Tuesday, 12 March 2013

Discriminating Attractiveness (Part III)

Physical appearances are largely predetermined by our genes and are therefore very difficult to change, which is why judgements based upon them are often so disagreeable. Behaviour on the other hand is widely regarded as being malleable and we are therefore far less wary about making judgements based upon the actions and dispositions of others. Indeed it is still socially acceptable to treat people preferentially based upon their behaviour. If someone isn’t likeable, honest or attentive then why should we treat them equally? More to the point, how could we possibly avoid being unconsciously prejudiced against unlikeable, dishonest or inattentive behaviours? Surely it is the anti-social and the badly behaved who should adjust their behaviour, not the rest of us?

As with hairstyles, clothing or many other cosmetic alterations to physical appearances, behavioural traits can often be adjusted without influencing the personality or character of the individual. But might it be argued that there are many that cannot; personality traits that are more like our bone structure or the colour of our skin? If so then how might we distinguish between those that are fixed and those that are malleable? Moreover, if we expect people to change their behaviour, how sure can we be that they have any control over the traits that we find objectionable? And if they don’t then is it any more justified to judge someone on the basis of their personality traits than it is to judge them on the colour of their skin?

In the previously cited paper by Nalini Ambady and colleagues they mention that: “all attempts to train teachers, for instance, in nonverbal behavioural skills have met with marginal success.” They speculate that more highly rated teachers most likely have an increased ability to communicate using non-verbal cues (though they make no mention of what these cues might be). If it is possible to recognise the qualities of an effective teacher in as little as 2 seconds then there must be something appreciable at work that expresses itself in almost every particle of their behaviour. Whether this is a singular quality or a constellation of subtle cues is as yet unclear, but if effective teaching is the result of the use of such behavioural cues then the question arises whether it is possible to acquire them or – more crucially - whether the attempt to do so would be the behavioural equivalent of trying to acquire someone’s genetically inherited bone structure?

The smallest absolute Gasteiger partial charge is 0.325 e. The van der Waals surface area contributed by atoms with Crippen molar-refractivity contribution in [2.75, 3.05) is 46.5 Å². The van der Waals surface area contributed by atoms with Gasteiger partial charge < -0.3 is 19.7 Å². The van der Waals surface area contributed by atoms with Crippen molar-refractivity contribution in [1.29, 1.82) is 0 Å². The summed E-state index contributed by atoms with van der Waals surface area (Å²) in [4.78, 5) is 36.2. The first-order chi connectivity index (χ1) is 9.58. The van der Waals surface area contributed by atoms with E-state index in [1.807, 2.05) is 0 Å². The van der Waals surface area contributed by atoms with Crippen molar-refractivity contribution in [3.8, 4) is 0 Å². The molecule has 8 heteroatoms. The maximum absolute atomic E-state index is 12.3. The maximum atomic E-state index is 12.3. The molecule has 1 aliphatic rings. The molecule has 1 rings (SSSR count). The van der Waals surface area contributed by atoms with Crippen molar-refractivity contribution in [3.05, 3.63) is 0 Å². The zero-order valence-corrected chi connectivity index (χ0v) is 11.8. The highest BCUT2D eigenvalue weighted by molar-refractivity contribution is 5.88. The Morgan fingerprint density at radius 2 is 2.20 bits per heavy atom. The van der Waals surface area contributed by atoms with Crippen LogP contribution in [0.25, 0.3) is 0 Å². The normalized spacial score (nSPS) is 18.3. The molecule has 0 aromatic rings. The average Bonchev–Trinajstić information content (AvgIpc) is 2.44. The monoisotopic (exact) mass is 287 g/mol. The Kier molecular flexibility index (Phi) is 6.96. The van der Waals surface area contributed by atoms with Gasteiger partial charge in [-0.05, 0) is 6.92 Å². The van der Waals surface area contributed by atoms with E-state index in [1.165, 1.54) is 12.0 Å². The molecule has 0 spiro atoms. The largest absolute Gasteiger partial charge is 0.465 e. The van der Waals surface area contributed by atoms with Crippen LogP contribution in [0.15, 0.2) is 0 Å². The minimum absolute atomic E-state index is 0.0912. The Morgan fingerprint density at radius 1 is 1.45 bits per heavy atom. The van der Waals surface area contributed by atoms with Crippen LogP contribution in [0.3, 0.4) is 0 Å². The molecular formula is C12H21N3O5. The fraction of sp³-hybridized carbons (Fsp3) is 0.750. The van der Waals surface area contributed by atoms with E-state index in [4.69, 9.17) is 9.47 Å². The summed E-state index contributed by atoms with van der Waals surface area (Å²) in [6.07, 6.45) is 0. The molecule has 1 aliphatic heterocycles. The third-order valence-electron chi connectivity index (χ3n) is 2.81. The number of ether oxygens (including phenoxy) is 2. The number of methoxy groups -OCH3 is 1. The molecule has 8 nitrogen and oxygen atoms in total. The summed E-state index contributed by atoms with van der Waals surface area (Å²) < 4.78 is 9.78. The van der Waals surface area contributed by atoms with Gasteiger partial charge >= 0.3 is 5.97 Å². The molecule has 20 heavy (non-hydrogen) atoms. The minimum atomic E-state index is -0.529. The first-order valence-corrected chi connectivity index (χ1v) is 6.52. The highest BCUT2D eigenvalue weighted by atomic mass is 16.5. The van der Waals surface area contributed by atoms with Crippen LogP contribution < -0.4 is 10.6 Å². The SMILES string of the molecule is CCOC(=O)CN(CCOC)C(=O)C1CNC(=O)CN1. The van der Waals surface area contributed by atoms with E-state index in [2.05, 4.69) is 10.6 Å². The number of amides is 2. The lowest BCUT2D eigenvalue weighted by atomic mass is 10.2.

Despite the combined insights of more than a century of educational research there is still a great deal to be settled about what makes a good teacher. But if it turns out that the defining traits of the best teachers are impossible to acquire other than by genetic inheritance and early psycho-social development then the repercussions would seem to be profound, if only for teacher training. But, if certain behavioural traits are as immutable as physical appearances then we might justifiably question the degree to which certain behaviours are discriminated against, not just in higher education but within society as a whole.


Anonymous said...

Interesting and disturbing in equal measure. You say that many behaviours are malleable but to what extent do you think that behaviour is fixed?

Jim Hamlyn said...

Unfortunately it's far from clear - which probably explains why it is still widely considered acceptable to judge people on the basis of their behaviour. So, if I understand your question correctly, it seems unlikely that any change is immanent in our understanding of behaviour or our attitudes towards its many kinds. On the other hand, you can probably guess from your own traits which ones are least likely to change, nonetheless that's very difficult to say for certain and even more difficult to build any kind of theory upon.

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